Conventional wisdom has indicated that private firms are more likely to embrace change than their state counterparts.
In 2009, Makerere University showed a sign of things to come, improving its database systems, and making it possible for graduands to obtain their transcripts on graduation day.
Increasingly, many other public universities are following suit. In 2012, Mbarara University of Science and Technology (Must) pioneered an e-governance system that made it possible for students to enroll and monitor their progress online, including academics and financial details. The university was also a pioneer in enabling e-voting for its guild elections.
Today, Makerere University has also improved its ranking in Africa by increasing its visibility online but publishing its research in various areas. They have taken it a step further, creating the Makapp, a software application that makes it possible to look at various aspects of life at Makerere on the mobile phone.
Kyambogo and Must have also gone further, setting up e-financial systems that make online fee payments possible. The move to embrace technology is increasingly being embraced by private universities.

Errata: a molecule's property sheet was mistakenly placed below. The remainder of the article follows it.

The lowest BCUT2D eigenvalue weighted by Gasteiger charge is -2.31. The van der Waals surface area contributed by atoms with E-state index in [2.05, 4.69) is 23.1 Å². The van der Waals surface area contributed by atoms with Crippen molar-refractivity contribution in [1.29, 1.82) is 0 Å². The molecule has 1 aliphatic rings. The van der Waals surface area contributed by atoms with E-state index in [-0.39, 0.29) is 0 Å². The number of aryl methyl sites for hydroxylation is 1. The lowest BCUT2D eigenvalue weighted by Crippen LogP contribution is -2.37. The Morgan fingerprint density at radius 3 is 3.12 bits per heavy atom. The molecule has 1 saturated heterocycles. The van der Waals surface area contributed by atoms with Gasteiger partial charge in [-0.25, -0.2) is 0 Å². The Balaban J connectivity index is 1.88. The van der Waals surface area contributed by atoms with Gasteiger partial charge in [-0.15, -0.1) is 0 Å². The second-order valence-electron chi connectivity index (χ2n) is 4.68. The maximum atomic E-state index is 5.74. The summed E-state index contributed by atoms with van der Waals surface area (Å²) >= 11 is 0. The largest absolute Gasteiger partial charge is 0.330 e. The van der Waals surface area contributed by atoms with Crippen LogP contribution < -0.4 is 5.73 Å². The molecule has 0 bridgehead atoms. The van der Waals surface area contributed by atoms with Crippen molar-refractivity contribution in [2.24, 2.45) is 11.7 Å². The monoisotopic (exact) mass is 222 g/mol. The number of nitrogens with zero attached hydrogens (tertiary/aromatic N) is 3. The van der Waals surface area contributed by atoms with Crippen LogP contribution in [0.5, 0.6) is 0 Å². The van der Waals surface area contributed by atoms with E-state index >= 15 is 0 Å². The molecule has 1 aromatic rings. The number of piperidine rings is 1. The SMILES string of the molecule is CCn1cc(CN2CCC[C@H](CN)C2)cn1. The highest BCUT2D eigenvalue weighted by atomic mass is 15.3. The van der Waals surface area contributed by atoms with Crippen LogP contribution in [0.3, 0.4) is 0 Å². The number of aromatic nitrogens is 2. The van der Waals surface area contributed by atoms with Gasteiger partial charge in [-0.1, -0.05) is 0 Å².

Like Makerere and Makerere University Business School, the privately-owned Uganda Technology and Management University (Utamu) and Kampala International University (KIU) have also embraced e-learning.
Instead of saddling students with tons of books and other pieces of paper, Utamu and KIU are making content available online, including whole libraries.
This not only makes life easier for both students and staff, but frees up time and other resources to be more productive. As time moves on, a great future beckons.
The most modern university will in future no longer be the one with the largest library buildings, but the one where more content can be obtained easily; not the one with the longest queues for service provision, but where everyone is served fastest.
One looks forward to a time when, once studies are concluded, one can have their transcripts sent by e-mail, rather than waiting in line for extensive manual checks. The future is in e-systems and some universities are already staring at it.
Source: All Africa